Oscar-Shortlisted Film Puts Bosnian Genocide on Silver Screen
“Quo Vadis, Aida?” could do for the Srebrenica massacre what “Schindler’s List” accomplished for the Holocaust.
How 3 Women Broke Into the Uber-Macho World of War Reporting
“You Don’t Belong Here” tells the story of three trailblazers who cleared the way for generations of female journalists after them.
A World Without War
A new book argues that America’s massive military is predicated on imaginary threats—and we’d all be better off without it.
The Rolling Tragedy of ‘Missing in Brooks County’
A new documentary reveals the human cost of a decadeslong deterrence policy at the southern U.S. border. Will President Biden do anything about it?
The Women Who Helped Topple the Caliphate
“The Daughters of Kobani” chronicles the female Kurdish fighters who battled terrorists, fought for equality, and then got stabbed in the back.
The Dictator’s Ghost
Horror has always been political. In Jayro Bustamante’s “La Llorona,” the long shadow of genocide haunts the house.
‘76 Days’ Turns the Wuhan Outbreak Into Bleak Poetry
A terse, restrained documentary records the stubborn resilience of the city.
Social Welfare Is as American as Apple Pie
Mike Konczal’s ‘Freedom From the Market’ resurrects a lost U.S. tradition.
Foreign-Policy Pragmatism Is Back. So Are Its Flaws.
A new book by a Biden administration official puts a spotlight on the wisdom—and limits—of diplomatic competence.
The Founding Fathers Didn’t See This Coming
The U.S. Constitution is breaking down in ways that its designers recognized from history—and thought they had guarded against.
China Is Both Weak and Dangerous
“The China Nightmare” lays out the risks of a surprisingly fragile state.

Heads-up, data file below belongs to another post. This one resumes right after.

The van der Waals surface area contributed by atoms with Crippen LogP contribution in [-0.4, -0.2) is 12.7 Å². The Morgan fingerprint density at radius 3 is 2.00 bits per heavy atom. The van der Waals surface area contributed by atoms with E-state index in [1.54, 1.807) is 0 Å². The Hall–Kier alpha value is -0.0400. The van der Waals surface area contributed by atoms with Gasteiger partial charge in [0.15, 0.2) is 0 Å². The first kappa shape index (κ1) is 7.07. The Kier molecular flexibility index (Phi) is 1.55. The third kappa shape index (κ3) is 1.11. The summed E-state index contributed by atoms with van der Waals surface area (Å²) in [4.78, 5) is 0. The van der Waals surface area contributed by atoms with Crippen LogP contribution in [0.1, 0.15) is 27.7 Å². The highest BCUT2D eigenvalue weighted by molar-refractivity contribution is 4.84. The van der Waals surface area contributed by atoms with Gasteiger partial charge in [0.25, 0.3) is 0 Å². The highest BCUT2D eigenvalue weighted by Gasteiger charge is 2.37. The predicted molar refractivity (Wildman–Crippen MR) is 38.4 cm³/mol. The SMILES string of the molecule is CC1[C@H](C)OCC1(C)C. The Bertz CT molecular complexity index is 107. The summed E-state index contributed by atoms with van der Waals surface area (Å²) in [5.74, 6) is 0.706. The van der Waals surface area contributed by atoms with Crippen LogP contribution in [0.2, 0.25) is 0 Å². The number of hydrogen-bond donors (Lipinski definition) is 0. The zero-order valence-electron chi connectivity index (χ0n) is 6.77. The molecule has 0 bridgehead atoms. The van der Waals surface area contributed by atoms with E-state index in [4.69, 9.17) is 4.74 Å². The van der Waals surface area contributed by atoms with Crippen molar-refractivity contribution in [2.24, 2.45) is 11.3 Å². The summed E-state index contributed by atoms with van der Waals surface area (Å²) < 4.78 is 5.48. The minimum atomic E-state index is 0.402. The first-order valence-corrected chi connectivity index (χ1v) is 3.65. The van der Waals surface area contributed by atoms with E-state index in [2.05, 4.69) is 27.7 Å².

Why Liberal Internationalism Is Still Indispensable—and Fixable
G. John Ikenberry’s new book traces what went wrong. And Biden is listening.
Pakistan Has Its Problems, but It Won’t Perish
A new book offers riveting and memorable reporting, though it falls back on outdated narratives of a country that has moved on.
Antony Blinken’s Wonk Rock Is Everything a D.C. Dad Could Dream Of
What hidden messages are there in these sultry hits from the likely next U.S. secretary of state?
In the Trenches With the Colonizer
The French Senegalese writer David Diop revises the modernist archetype with a protagonist long excluded from World War I literature: the African soldier on the front lines.
In Memoir, Obama Calls Putin a ‘Ward Boss, Except With Nukes’
The former U.S. president frankly assesses foreign leaders he met—and many fail to earn his esteem.
What Is India’s Foreign-Policy Vision?
S. Jaishankar’s “The India Way” is a rare book by a sitting foreign minister.
Moving Beyond a Post-Pandemic World
In a new book, Fareed Zakaria draws some hard but unavoidable conclusions about dealing with future viruses.
The 4 False Deathbeds of John F. Kennedy
The 35th president grew up wealthy, privileged, callow—and extremely sensitive to the weakness of others.
Israeli TV Spy Thriller ‘Tehran’ Flouts Stereotypes About Iran
Apple TV+ premieres series by the director of “Homeland” that captivated Israelis this summer.
You Can Only See Liberalism From the Bottom
Why Pankaj Mishra sees the ideology’s limits more clearly than its most powerful fans.
Feeling Like an Outcast
The bestselling book “Caste” brilliantly frames racial hierarchies in the United States but largely ignores the horrors of India’s caste structure.
Southeast Asia is Ground Zero in the New U.S.-China Conflict—and Beijing Is Winning
‘Under Beijing’s Shadow’ lays out in compelling detail how China is working to dominate the region.
The Refugee Crisis Is Now a German Superhero Movie
The most persuasive portrait of Angela Merkel’s decision-making five years ago is featured in a new television film.
Strategic Lunacy Doesn’t Play in Reality
“The Madman Theory” hands Trump a foreign-policy report card.